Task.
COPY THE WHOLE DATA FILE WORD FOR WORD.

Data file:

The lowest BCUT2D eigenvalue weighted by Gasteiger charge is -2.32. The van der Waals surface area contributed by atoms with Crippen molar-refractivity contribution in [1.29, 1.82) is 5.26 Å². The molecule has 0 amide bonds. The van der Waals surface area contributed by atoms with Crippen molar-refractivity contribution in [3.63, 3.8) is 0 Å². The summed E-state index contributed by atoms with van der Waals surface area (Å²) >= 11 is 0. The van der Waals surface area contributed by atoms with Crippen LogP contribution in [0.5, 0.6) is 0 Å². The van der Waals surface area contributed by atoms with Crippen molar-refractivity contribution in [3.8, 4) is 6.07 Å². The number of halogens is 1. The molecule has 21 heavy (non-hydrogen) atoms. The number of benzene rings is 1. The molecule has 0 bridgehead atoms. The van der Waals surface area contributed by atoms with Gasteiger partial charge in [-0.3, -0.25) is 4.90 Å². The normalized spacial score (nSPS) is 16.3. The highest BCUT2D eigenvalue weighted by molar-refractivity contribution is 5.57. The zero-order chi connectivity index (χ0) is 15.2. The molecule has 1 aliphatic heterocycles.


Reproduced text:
The lowest BCUT2D eigenvalue weighted by Gasteiger charge is -2.32. The van der Waals surface area contributed by atoms with Crippen molar-refractivity contribution in [1.29, 1.82) is 5.26 Å². The molecule has 0 amide bonds. The van der Waals surface area contributed by atoms with Crippen molar-refractivity contribution in [3.63, 3.8) is 0 Å². The summed E-state index contributed by atoms with van der Waals surface area (Å²) >= 11 is 0. The van der Waals surface area contributed by atoms with Crippen LogP contribution in [0.5, 0.6) is 0 Å². The van der Waals surface area contributed by atoms with Crippen molar-refractivity contribution in [3.8, 4) is 6.07 Å². The number of halogens is 1. The molecule has 21 heavy (non-hydrogen) atoms. The number of benzene rings is 1. The molecule has 0 bridgehead atoms. The van der Waals surface area contributed by atoms with Gasteiger partial charge in [-0.3, -0.25) is 4.90 Å². The normalized spacial score (nSPS) is 16.3. The highest BCUT2D eigenvalue weighted by molar-refractivity contribution is 5.57. The zero-order chi connectivity index (χ0) is 15.2. The molecule has 1 aliphatic heterocycles.